Comparative hepatology

Synthesis of acute phase proteins in rats with cirrhosis exposed to lipopolysaccharide.

PMID 16968543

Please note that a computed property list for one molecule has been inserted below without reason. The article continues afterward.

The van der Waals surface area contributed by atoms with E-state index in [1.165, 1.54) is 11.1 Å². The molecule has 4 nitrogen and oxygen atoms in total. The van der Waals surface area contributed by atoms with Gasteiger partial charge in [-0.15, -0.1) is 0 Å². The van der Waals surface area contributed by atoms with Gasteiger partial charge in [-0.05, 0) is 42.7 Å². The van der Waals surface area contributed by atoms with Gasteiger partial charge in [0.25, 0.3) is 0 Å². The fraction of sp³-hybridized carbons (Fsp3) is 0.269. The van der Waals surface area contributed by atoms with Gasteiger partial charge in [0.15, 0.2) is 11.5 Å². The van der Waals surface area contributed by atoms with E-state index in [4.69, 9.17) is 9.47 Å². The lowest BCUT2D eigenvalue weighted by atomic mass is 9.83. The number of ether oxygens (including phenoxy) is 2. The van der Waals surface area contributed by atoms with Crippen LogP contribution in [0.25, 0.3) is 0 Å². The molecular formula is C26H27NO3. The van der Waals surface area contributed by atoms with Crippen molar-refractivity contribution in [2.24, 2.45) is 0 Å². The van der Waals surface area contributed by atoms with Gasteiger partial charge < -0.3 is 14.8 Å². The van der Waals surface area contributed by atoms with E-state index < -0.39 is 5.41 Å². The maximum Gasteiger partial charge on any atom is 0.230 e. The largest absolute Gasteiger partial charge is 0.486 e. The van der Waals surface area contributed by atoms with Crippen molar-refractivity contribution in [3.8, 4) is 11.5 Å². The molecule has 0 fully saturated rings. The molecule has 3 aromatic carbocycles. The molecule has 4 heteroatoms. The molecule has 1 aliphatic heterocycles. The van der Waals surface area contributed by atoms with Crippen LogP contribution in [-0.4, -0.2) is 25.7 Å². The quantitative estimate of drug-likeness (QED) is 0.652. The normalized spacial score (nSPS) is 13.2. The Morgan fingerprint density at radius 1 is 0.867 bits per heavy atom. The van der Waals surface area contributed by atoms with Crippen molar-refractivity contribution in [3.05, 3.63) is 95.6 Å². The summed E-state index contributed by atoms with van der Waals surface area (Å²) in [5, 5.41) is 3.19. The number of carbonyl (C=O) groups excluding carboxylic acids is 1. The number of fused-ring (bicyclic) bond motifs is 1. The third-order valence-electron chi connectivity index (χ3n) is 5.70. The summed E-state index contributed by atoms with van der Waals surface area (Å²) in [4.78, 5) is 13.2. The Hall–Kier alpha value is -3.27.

In patients with cirrhosis, infection is frequent and a leading cause of death. This is secondary to various immunologic abnormalities in both the innate and the adaptive immune system. However, it remains unclear whether cirrhosis affects the inflammatory systemic component of the innate immunity, 'the acute phase response', mostly effectuated by the liver itself. We hypothesized that rats with cirrhosis raise a reduced acute phase response induced by lipopolysaccharide (LPS). We examined the acute phase response induced by intraperitoneal injection of a low dose of LPS, in sham operated control animals and in rats with liver cirrhosis induced by bile duct ligation (BDL). We measured the serum concentrations of the most important acute phase proteins and their liver tissue gene expressions, assessed by mRNA levels. The BDL-model itself increased the serum concentration of alpha1-acid glycoprotein (alpha1AGP) and haptoglobin. LPS was lethal to 25% of the cirrhotic animals and to none of the controls. Twenty-four hours after LPS, the serum concentration of alpha1AGP and haptoglobin, the mRNA level of these acute phase proteins and of alpha2-macroglobulin and thiostatin rose to the same level in the animals with cirrhosis and in controls. In rats with experimental cirrhosis LPS caused high mortality. In the survivors, the cirrhotic liver still synthesized acute phase proteins as the normal liver, indicating a normal hepatic contribution to this part of the acute phase response.